Strengths: Can work in the presence of only significant results; this means that they are designed to work on literatures that look like ours. They spot fishy patterns like a string of p = .03 or p = .04. They enable not only detection of bias, but can attempt to correct for bias in meta-analysis[iv]. There are nice online widgets that make p-curve go. They are increasingly common. Perhaps most importantly, they do not merely test for the presence of bias (which we already know exists), they instead test for the presence of evidence above and beyond bias.
Weaknesses: The still treat p = .05 as an impregnable barrier, though unlike Surplus Sniffers they simply ignore any results above the barrier. Like Surplus Significance Filters, they generally require a large set for solid inference. I’ve heard some bemoan the somewhat counterintuitive underlying principle. And the output can be a lot to deal with for the uninitiated. Finally, since it ignores all nonsignificant results, it misses out on the chicanery that Surplus Significance Sniffers look for.
the two approaches have somewhat complementary strengths and weaknesses. Thus my desire to create a technique that takes the best of both worlds, looking for BOTH surplus significance and ALSO an unnatural clustering of just-significant p-values. To top it off, I wanted to decouple the method from inferential stats and use simulations to (hopefully) provide a relatively intuitive inference.
HOW IT WORKS
Essentially, the new unnamed tool takes a set of studies at face value and asks “how probable is it that this particular set of results would crop up in the wild, without interference by biased (read: human) researchers?” At the end of the day, it’s entirely silent about why a pattern of results might appear unnatural. It just says how representative the results are based on what the set of studies’ information implies. It proceeds through five steps:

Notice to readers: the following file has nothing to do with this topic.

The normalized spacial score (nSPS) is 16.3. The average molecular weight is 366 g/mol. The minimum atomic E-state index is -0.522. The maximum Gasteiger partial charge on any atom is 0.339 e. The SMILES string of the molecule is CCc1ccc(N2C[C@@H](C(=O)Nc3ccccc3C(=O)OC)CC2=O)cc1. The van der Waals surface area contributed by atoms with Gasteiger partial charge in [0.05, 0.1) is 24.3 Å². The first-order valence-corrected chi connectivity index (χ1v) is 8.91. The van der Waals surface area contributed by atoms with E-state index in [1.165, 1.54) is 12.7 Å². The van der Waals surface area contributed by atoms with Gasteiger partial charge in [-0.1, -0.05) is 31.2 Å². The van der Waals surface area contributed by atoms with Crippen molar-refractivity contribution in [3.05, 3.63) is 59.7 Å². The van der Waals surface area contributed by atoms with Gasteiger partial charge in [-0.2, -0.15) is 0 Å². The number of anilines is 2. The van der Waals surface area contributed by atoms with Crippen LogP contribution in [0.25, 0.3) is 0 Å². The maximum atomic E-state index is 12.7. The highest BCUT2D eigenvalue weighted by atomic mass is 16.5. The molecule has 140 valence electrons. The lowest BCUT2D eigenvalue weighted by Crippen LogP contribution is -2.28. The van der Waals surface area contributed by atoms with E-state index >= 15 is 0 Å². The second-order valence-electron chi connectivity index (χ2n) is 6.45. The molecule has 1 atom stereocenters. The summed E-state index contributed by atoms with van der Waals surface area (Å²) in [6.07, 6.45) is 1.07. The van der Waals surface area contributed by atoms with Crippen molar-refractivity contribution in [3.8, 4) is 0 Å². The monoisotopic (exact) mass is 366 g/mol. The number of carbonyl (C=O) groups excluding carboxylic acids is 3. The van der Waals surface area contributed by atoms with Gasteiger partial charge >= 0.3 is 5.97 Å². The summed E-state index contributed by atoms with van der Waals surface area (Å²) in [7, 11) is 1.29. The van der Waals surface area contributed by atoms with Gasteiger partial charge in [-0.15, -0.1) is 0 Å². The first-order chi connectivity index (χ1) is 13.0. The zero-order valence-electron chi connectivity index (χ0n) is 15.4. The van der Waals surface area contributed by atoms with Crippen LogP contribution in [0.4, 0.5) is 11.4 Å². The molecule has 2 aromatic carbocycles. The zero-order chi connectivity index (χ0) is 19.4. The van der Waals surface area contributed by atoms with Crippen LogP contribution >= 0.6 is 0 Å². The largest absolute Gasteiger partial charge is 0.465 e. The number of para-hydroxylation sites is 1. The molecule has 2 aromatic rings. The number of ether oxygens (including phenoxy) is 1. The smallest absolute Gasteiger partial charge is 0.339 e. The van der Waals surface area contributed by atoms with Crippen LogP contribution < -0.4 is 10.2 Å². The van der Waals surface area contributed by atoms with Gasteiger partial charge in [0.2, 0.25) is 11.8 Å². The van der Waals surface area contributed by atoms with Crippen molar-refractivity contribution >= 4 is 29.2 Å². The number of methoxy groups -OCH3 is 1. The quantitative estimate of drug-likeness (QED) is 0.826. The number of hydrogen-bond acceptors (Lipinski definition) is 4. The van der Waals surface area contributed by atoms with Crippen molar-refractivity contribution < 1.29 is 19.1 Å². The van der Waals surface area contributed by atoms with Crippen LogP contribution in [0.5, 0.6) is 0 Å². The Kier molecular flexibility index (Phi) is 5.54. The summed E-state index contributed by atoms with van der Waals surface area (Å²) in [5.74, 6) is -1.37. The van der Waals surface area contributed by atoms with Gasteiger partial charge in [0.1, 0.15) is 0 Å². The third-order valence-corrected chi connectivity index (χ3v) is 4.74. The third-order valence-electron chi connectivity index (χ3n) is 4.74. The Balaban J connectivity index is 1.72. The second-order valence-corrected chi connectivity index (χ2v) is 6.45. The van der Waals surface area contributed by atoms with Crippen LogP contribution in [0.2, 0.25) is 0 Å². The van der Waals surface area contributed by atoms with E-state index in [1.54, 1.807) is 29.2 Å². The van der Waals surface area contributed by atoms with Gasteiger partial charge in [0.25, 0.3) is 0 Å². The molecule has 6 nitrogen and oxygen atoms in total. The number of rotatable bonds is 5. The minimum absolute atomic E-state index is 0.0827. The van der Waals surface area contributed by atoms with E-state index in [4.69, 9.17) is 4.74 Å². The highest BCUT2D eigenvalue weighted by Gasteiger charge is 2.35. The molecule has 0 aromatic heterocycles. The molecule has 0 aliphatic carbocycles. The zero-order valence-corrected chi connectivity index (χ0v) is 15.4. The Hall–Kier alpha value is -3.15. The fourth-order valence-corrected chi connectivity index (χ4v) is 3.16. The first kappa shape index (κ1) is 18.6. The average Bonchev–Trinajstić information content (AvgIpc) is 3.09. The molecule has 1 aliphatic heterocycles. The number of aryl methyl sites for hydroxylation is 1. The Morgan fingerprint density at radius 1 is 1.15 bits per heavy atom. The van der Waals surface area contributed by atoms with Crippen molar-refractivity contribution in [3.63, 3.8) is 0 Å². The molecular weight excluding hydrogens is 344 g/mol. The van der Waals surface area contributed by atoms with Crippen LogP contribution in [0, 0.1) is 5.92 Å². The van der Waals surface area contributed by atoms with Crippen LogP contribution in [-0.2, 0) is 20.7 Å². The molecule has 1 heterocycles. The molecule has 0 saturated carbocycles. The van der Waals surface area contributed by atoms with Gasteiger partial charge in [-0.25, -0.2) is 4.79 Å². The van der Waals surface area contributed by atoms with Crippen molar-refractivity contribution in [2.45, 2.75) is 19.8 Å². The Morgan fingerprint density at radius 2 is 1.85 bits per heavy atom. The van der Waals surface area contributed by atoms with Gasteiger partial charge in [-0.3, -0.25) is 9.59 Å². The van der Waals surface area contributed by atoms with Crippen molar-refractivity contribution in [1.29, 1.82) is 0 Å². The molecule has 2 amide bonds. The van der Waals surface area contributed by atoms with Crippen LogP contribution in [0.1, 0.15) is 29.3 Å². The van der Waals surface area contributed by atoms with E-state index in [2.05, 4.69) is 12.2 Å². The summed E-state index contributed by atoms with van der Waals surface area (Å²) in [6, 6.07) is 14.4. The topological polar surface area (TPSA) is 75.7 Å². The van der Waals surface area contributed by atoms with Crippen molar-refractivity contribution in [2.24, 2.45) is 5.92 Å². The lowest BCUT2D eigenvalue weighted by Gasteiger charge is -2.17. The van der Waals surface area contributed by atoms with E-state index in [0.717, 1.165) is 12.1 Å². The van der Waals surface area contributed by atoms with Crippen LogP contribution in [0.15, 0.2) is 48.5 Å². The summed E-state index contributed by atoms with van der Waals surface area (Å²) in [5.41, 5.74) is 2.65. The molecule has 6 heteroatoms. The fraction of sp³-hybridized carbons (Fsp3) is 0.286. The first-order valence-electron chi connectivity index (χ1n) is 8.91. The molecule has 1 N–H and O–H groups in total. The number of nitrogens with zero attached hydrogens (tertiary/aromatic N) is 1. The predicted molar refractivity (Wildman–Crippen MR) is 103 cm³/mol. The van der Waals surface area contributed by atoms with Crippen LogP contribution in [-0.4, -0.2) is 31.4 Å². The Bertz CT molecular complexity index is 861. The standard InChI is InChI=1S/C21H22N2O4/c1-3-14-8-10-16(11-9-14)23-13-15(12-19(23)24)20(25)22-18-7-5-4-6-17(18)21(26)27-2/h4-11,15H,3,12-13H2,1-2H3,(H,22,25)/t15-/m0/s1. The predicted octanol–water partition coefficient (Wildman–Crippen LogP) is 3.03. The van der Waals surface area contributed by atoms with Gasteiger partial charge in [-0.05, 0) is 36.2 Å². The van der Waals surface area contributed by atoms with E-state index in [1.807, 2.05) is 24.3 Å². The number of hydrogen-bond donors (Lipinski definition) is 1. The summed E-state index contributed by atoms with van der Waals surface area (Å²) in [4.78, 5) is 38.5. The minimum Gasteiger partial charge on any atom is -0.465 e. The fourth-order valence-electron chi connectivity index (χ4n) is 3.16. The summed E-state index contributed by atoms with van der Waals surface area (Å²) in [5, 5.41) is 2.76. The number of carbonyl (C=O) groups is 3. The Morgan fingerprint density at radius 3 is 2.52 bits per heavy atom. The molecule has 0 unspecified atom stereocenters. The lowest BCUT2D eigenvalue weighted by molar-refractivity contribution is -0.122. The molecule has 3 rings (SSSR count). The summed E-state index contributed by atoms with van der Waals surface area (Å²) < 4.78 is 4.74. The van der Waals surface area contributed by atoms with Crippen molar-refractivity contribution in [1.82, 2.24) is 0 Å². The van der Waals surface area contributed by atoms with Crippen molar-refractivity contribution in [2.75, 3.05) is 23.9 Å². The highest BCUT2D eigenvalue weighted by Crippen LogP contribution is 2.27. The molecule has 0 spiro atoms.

- Take reported effects at face value; assess underlying effect size and estimate uncertainty
- Simulate a set of studies with the given sample sizes and estimated effect size
- Calculate whether or not the p-values fall within any given (user-specified) range
- Repeat Step 3 a large number of times.
- Form an inference: does that pattern of results show up often in simulations?
More concretely, the method
1. begins by performing a random effects meta-analysis on the set to determine (again, taking everything in the set at strictly face value) the mean underlying effect size and associated heterogeneity. This serves as the input for the next step.
2. The set contains actual sample size information. Neat, simulate the set from the given sample sizes, plugging in the effect size from the first step (sampling the effect size from a normal distribution with a mean of the meta-analytic estimate and a standard deviation set to match the heterogeneity [tau]).
3. You gotta give it something to work with. Did the set contain only p-values between .001 and .07? Cool, set those boundaries. Really, set whatever boundaries you like. I recommend being generous with the boundaries, setting them broadly enough that you can play nice. It’s trivially easy to make a set look improbable by setting the p-value boundary to be infinitesimally small. Don’t be a dick about it. Yes you.
4. Cool, 3 gives you one simulation asking whether you can recreate a pattern of results that looks similar to the initial set. You want more than one simulated set. So simulate it a shitload of times. How many? How precise do you want to be and how much time do you have? I find that 10,000 simulations is plenty in most cases. For rhetorical punch you can go nuts and set it to a billion. Really, it’s your call.
5. The final output will tell you how many of the simulated sets ‘look like’ the original set. Is the proportion of similar looking sets high or low? This one’s a judgment call. But FWIW, the unlikely sets I’ve tried tend to return values like ‘we couldn’t reproduce a set like that in a billion tries, motherfucker.’
Really, that’s it. It takes the results at face value, offers some flexibility in what types of values you’re looking for, and then just returns a probability for the output. It tells you how surprising the set is in the wild, no more and no less.
Let’s take her for a spin.
Starting with the two examples at the beginning…here’s how things look.